Anaesthetics, Analgesics & SedationOver 60% of Canadians suffer from some form of dental anxiety before a dental procedure
Sedation Dentistry – Wake up to a new Smile!
Over 60% of Canadians suffer from some form of dental anxiety before a dental procedure.1
Are you afraid of the dentist?
We can help.
Whether you have a severe dental phobia or mild dental anxiety, sedation dentistry may be the answer. Sedation dentistry, also known as “sleep dentistry”, allows you to relax during your dental appointment safely and comfortably, free from feelings of discomfort, stress
At Altima, we offer a variety of dental sedation techniques that can be customized to fit your individual needs. Our compassionate dental team will work with you to make your dental experience at Altima as comfortable as possible.
While sedation dentistry is suitable for those with dental anxiety, it is can also benefit patients who have:
- A heightened gag reflex
- Long or complex dental appointments
- Multiple dental procedures in one visit
- Trouble receiving local anesthesia
- Very sensitive teeth
Postponing dental treatment can be costly
Don’t let your fear of the dentist stop you from getting the dental treatment you need now. Putting off dental treatment can be costly and detrimental to your oral health and overall health, increasing your risk of gum disease, early tooth loss, and other serious health problems.
Even skipping regular preventative care dental appointments can allow minor dental issues to develop into invasive, costly dental problems.
Don’t wait to get the dental treatment you need now. Contact us for your complimentary sedation dentistry consultation* today.
*Includes a 15-minute consultation with a general dentist (excluding x-rays) where applicable. Fees may apply with a specialist.
Types of Sedation Dentistry
Nitrous Oxide Sedation
Nitrous oxide sedation, or laughing gas, is a combination of oxygen and nitrous oxide gas you inhale through a mask that fits comfortably over your mouth and nose. Nitrous oxide sedation allows you to relax during your dental appointment while remaining conscious. This form of conscious sedation is generally mild to moderate and tends to wear off quickly.
Oral sedation is a sedative that is taken orally before your dental appointment in the form of a pill. Oral sedation allows you to relax during your dental appointment while remaining conscious, but sometimes drowsy. This type of conscious sedation can range from mild to moderate depending on the dose provided by your sedation dentist.
Intravenous (IV) Sedation
IV sedation is a dose of sedative administered intravenously that works very quickly to induce a deeper level of sleep-like sedation. While under IV sedation, you are unaware of your surroundings, while remaining conscious. This form of conscious dental sedation can range from mild to moderate, depending on the dose administered by your sedation dentist.
General anesthesia is a form of deep sedation administered intravenously by an Anesthesiologist. While under general anesthesia, you are completely unconscious and unaware of your surroundings, while in a moderate to deep sleep.
Types of Pain Relief
Topical anesthetics are numbing gels applied topically (with a cotton swab) to small areas around your gums and teeth. Topical anesthetics are used to temporarily numb these areas while you are getting dental work done, so you can feel more comfortable during your dental procedure. The effects of topical anesthetics generally wear off very quickly.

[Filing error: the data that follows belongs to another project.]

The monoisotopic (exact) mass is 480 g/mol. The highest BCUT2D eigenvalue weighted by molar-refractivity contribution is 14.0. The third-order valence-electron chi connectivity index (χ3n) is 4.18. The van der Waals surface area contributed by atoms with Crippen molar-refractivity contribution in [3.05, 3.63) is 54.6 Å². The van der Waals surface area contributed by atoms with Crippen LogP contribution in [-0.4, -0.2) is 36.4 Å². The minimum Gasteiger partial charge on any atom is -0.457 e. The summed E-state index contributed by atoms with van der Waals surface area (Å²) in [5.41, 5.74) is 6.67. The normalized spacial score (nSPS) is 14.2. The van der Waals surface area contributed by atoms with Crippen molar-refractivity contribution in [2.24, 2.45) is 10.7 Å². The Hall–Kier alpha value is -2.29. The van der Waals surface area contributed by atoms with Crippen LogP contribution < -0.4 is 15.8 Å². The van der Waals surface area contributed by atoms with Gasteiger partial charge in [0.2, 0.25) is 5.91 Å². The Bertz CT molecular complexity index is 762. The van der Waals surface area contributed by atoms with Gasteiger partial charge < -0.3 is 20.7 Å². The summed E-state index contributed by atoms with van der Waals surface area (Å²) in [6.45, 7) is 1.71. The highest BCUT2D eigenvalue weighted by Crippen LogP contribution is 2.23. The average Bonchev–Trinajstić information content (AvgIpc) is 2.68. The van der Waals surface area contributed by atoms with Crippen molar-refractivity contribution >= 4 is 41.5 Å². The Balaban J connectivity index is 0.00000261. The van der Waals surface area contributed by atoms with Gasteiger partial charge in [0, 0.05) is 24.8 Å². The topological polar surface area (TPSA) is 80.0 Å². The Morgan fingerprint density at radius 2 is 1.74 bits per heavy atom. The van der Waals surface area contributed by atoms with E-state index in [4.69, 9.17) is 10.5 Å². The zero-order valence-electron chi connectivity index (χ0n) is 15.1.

Local anesthesia, also known as “freezing”, works by completely numbing small areas around your gums and teeth where you are getting dental work done, so your dental procedure is pain-free. Local anesthesia can be used to reduce your comfort during a variety of different dental procedures including dental fillings, dental restorations
Analgesics, also known as “painkillers”, are used to relieve minor to severe discomfort after a dental procedure. Commonly used analgesics used to relieve minor to moderate discomfort post-dental procedure include ibuprofen (Advil), acetaminophen (Tylenol) and aspirin. If your discomfort after your dental procedure is severe, or you have had extensive dental work, your dentist may prescribe a stronger analgesic to assist you with your recovery.
Tips to help you cope with dental anxiety
- Bring a distraction: Reading a good book or listening to soothing music on your headset can help you stay calm and relaxed in the dental
centrewaiting room before your dental visit.
- Tell the dentist: Let the dentist know about your dental anxiety before your dental appointment. This will help the dentist better address your apprehensions and concerns, making the appointment go smoothly.
- Ask questions: Ask your dentist to explain your dental procedure beforehand, and walk you through the procedure step-by-step as it is being performed. Knowing what to expect can alleviate some of your dental anxiety and help you feel more in control of the dental appointment.
- Communicate: Talk to your dentist beforehand about stopping the dental procedure when you become uncomfortable. Establish a non-verbal gesture such as raising a hand when you want the dentist to stop. This can help you feel more in control of the procedure and will let the dentist know when you are feeling uncomfortable.
Contact us for your sedation dentistry options – and Wake up to a new smile!®
1McMaster, Robert & Garista, Gabriella (2012). Practical Considerations for Treating the Anxious Dental Patient. The Professional Advisory: Oral Health Group.
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